Tim has mentioned the specifics before for his airport. Runway lengths allowed, different visibility, stuff like that.

    In flight the in-flight separation rules apply. Even those aren’t enough sometimes in the right conditions.

    There’s a few YT videos of bizjets in trail of airliners descending on approaches that get smacked around and partially rolled. You also hear crews chatting about it when they see conditions setting up VMC for it to happen at altitude, and asking to move left or right laterally if someone in front of them had their descent stopped and they’re still cleared to descend behind them.

    Just off the top of my head the YT channel “Corporate Pilot Life” has one in the last year or so. I think “Captain Moonbeam” may also have one further back in his collection.
     
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  7. Radar Contact

    Radar Contact Pattern Altitude

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    If you’re simply an IFR arrival, it’s just runway separation. In the case of a heavy departing in from of your FLiB on the same runway, he only needs to be 6000ft down the runway and airborne before you cross the threshold. If they can’t see you in order to provide vis sep for the possible go around then it would be 2 miles increasing to 3 within 1 min after departure. There’s no protecting for the possible missed with wake turb. If you check on at the marker saying low approach, they would then make sure the heavy departure was an appropriate amount of miles or min ahead of you.
    *I didn’t look this up so no references provided. I’m no longer an expert on tower ops.
     
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  8. Jmcmanna

    Jmcmanna Pre-takeoff checklist

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    Like @radarcontact said, the spacing requirement is 2 miles increasing to 3 within one min after takeoff. The 3 miles doesn’t matter if you get an immediate diverging heading. If you were on a 2-mile final while the heavy was rotating at 140 knots (and increasing), there really isn’t going to be a lot in the way of wake turbulence by the time you reach his flight path. Wake turbulence also sinks over time, so by the time you flew the three miles and got to the point where the jet departure lifted off, you’re going to be several hundred feed above where their fight path, and they’ll be several miles ahead of you.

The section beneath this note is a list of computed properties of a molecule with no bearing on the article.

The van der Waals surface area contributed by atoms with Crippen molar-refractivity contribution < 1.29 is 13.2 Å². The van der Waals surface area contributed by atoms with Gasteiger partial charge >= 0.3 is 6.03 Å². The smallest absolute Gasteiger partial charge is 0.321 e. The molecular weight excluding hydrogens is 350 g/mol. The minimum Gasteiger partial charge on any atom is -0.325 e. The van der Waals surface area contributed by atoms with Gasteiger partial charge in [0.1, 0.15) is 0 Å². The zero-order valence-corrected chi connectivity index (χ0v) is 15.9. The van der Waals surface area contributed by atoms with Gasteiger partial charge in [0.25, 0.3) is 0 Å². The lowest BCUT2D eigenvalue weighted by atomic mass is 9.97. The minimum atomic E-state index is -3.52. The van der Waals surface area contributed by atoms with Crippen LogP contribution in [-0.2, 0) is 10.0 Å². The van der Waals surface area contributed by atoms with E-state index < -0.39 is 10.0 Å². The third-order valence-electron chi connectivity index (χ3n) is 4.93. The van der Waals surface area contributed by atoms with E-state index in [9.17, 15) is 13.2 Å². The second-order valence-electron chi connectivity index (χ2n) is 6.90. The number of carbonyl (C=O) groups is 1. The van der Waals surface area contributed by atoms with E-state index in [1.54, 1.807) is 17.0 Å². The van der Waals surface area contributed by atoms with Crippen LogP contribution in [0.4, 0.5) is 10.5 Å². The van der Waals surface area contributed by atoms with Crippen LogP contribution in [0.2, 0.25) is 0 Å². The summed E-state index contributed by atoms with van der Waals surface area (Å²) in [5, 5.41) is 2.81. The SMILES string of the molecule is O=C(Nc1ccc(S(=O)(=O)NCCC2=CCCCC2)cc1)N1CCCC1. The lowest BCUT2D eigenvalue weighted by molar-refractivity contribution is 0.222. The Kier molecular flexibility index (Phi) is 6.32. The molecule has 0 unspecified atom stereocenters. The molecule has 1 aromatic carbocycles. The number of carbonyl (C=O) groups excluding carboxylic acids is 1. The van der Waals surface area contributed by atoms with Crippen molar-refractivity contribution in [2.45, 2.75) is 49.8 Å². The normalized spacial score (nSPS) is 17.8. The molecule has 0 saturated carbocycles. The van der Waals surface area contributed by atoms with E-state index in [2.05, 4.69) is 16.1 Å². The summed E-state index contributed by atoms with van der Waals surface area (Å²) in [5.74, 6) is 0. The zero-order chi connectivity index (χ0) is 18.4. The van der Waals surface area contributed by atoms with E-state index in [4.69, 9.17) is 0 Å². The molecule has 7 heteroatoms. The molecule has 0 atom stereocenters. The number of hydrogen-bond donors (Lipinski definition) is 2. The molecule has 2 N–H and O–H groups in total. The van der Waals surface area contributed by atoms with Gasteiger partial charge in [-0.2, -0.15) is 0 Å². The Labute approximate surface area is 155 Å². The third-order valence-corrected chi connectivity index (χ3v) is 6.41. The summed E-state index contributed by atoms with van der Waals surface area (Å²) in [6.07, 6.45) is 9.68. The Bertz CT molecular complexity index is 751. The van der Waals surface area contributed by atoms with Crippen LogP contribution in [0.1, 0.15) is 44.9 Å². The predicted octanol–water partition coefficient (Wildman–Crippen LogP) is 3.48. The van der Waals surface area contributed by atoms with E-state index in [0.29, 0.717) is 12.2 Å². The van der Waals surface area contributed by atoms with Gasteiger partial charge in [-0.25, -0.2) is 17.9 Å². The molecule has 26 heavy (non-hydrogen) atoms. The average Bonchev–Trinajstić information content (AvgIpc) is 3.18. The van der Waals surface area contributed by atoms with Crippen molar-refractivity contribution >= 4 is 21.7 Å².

9. SbestCFII

    SbestCFII Line Up and Wait

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    In IMC, you'll get more separation from traffic and wake-turbulence generally wouldn't be an issue.
     
  10. Radar Contact

    Radar Contact Pattern Altitude

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    What do you mean here?
     
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  11. MikeNY

    MikeNY Filing Flight Plan

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    For wake avoidance, a pilot needs to be in visual conditions and have visual contact with the traffic.
    Whereas in IMC, ATC remains responsible for traffic separation and wake avoidance.
    Is this understanding accurate, does it appear consistent with JO 7110.65, or any other thoughts?
    Thanks for help clarifying increased separation requirements in IMC, vs VMC.
     
    Last edited: Nov 20, 2020
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  12. N1120A

    N1120A Pattern Altitude

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    I'm not concerned landing behind an air carrier departure, into the wind. Even if you come down on the PAPI, there is plenty of time to get your plane stopped before their rotation point. If you have to go around or go missed, that's a different story - give me an early turn or whatever. Now, an IMC arrival is a completely different story, and ATC will keep that spacing for you.